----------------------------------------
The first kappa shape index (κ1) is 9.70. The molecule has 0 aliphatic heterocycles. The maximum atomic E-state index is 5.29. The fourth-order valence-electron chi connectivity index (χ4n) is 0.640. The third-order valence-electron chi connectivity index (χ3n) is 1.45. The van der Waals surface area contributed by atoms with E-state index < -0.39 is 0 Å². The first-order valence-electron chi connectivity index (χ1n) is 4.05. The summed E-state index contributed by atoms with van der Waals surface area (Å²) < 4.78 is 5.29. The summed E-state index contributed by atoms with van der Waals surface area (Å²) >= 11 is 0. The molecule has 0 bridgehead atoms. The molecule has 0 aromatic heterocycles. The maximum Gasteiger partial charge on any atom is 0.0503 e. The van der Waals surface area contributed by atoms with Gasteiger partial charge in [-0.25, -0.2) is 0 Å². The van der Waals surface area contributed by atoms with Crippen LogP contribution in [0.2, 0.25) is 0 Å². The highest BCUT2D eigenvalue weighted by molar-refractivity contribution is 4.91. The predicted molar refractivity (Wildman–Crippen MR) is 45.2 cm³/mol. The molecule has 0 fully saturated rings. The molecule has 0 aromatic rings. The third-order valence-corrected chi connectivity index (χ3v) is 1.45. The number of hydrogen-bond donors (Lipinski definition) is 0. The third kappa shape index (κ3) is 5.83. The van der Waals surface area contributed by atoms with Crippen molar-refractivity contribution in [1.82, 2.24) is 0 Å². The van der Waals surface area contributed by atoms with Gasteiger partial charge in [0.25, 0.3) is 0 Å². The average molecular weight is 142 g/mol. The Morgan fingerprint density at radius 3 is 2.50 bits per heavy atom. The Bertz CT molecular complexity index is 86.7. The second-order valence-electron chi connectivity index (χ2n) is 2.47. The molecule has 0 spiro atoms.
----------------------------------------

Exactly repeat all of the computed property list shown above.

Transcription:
The first kappa shape index (κ1) is 9.70. The molecule has 0 aliphatic heterocycles. The maximum atomic E-state index is 5.29. The fourth-order valence-electron chi connectivity index (χ4n) is 0.640. The third-order valence-electron chi connectivity index (χ3n) is 1.45. The van der Waals surface area contributed by atoms with E-state index < -0.39 is 0 Å². The first-order valence-electron chi connectivity index (χ1n) is 4.05. The summed E-state index contributed by atoms with van der Waals surface area (Å²) < 4.78 is 5.29. The summed E-state index contributed by atoms with van der Waals surface area (Å²) >= 11 is 0. The molecule has 0 bridgehead atoms. The molecule has 0 aromatic heterocycles. The maximum Gasteiger partial charge on any atom is 0.0503 e. The van der Waals surface area contributed by atoms with Gasteiger partial charge in [-0.25, -0.2) is 0 Å². The van der Waals surface area contributed by atoms with Crippen LogP contribution in [0.2, 0.25) is 0 Å². The highest BCUT2D eigenvalue weighted by molar-refractivity contribution is 4.91. The predicted molar refractivity (Wildman–Crippen MR) is 45.2 cm³/mol. The molecule has 0 fully saturated rings. The molecule has 0 aromatic rings. The third-order valence-corrected chi connectivity index (χ3v) is 1.45. The number of hydrogen-bond donors (Lipinski definition) is 0. The third kappa shape index (κ3) is 5.83. The van der Waals surface area contributed by atoms with Crippen molar-refractivity contribution in [1.82, 2.24) is 0 Å². The van der Waals surface area contributed by atoms with Gasteiger partial charge in [0.25, 0.3) is 0 Å². The average molecular weight is 142 g/mol. The Morgan fingerprint density at radius 3 is 2.50 bits per heavy atom. The Bertz CT molecular complexity index is 86.7. The second-order valence-electron chi connectivity index (χ2n) is 2.47. The molecule has 0 spiro atoms.